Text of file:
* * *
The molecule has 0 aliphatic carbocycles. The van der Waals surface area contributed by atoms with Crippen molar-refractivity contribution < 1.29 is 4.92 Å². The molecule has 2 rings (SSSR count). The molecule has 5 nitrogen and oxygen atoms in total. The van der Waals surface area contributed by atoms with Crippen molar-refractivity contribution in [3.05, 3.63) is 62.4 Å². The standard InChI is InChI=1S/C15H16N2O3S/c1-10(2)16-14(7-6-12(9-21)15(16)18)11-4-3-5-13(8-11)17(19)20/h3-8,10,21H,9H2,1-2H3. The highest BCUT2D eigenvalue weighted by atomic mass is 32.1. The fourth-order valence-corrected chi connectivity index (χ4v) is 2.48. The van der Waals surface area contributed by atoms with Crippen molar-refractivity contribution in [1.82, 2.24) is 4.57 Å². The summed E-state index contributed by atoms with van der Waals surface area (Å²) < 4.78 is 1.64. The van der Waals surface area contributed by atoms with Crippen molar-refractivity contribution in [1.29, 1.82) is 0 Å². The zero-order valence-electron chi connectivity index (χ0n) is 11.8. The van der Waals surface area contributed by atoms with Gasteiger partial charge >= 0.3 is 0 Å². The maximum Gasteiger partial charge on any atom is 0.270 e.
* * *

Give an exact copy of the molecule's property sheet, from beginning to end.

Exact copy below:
The molecule has 0 aliphatic carbocycles. The van der Waals surface area contributed by atoms with Crippen molar-refractivity contribution < 1.29 is 4.92 Å². The molecule has 2 rings (SSSR count). The molecule has 5 nitrogen and oxygen atoms in total. The van der Waals surface area contributed by atoms with Crippen molar-refractivity contribution in [3.05, 3.63) is 62.4 Å². The standard InChI is InChI=1S/C15H16N2O3S/c1-10(2)16-14(7-6-12(9-21)15(16)18)11-4-3-5-13(8-11)17(19)20/h3-8,10,21H,9H2,1-2H3. The highest BCUT2D eigenvalue weighted by atomic mass is 32.1. The fourth-order valence-corrected chi connectivity index (χ4v) is 2.48. The van der Waals surface area contributed by atoms with Crippen molar-refractivity contribution in [1.82, 2.24) is 4.57 Å². The summed E-state index contributed by atoms with van der Waals surface area (Å²) < 4.78 is 1.64. The van der Waals surface area contributed by atoms with Crippen molar-refractivity contribution in [1.29, 1.82) is 0 Å². The zero-order valence-electron chi connectivity index (χ0n) is 11.8. The van der Waals surface area contributed by atoms with Gasteiger partial charge >= 0.3 is 0 Å². The maximum Gasteiger partial charge on any atom is 0.270 e.